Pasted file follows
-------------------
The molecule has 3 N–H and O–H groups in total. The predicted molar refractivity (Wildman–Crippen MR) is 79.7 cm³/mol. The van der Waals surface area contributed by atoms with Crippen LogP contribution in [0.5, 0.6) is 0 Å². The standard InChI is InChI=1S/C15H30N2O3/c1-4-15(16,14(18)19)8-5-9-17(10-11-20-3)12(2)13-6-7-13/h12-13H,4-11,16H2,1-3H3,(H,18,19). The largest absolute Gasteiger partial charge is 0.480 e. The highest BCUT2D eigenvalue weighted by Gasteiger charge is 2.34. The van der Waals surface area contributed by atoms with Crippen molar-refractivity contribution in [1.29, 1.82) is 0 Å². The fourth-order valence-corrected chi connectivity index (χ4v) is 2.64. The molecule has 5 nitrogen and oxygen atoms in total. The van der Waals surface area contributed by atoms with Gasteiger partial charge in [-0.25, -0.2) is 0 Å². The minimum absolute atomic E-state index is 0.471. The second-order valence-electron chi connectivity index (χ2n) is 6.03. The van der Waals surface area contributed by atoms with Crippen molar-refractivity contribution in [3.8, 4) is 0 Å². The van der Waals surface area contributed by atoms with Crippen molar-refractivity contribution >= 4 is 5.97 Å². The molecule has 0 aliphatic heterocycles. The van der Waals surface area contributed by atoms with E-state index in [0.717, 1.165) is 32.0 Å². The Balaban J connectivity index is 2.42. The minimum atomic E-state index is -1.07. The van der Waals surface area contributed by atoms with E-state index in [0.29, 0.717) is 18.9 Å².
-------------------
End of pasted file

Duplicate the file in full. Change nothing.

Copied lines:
The molecule has 3 N–H and O–H groups in total. The predicted molar refractivity (Wildman–Crippen MR) is 79.7 cm³/mol. The van der Waals surface area contributed by atoms with Crippen LogP contribution in [0.5, 0.6) is 0 Å². The standard InChI is InChI=1S/C15H30N2O3/c1-4-15(16,14(18)19)8-5-9-17(10-11-20-3)12(2)13-6-7-13/h12-13H,4-11,16H2,1-3H3,(H,18,19). The largest absolute Gasteiger partial charge is 0.480 e. The highest BCUT2D eigenvalue weighted by Gasteiger charge is 2.34. The van der Waals surface area contributed by atoms with Crippen molar-refractivity contribution in [1.29, 1.82) is 0 Å². The fourth-order valence-corrected chi connectivity index (χ4v) is 2.64. The molecule has 5 nitrogen and oxygen atoms in total. The van der Waals surface area contributed by atoms with Gasteiger partial charge in [-0.25, -0.2) is 0 Å². The minimum absolute atomic E-state index is 0.471. The second-order valence-electron chi connectivity index (χ2n) is 6.03. The van der Waals surface area contributed by atoms with Crippen molar-refractivity contribution in [3.8, 4) is 0 Å². The van der Waals surface area contributed by atoms with Crippen molar-refractivity contribution >= 4 is 5.97 Å². The molecule has 0 aliphatic heterocycles. The van der Waals surface area contributed by atoms with E-state index in [0.717, 1.165) is 32.0 Å². The Balaban J connectivity index is 2.42. The minimum atomic E-state index is -1.07. The van der Waals surface area contributed by atoms with E-state index in [0.29, 0.717) is 18.9 Å².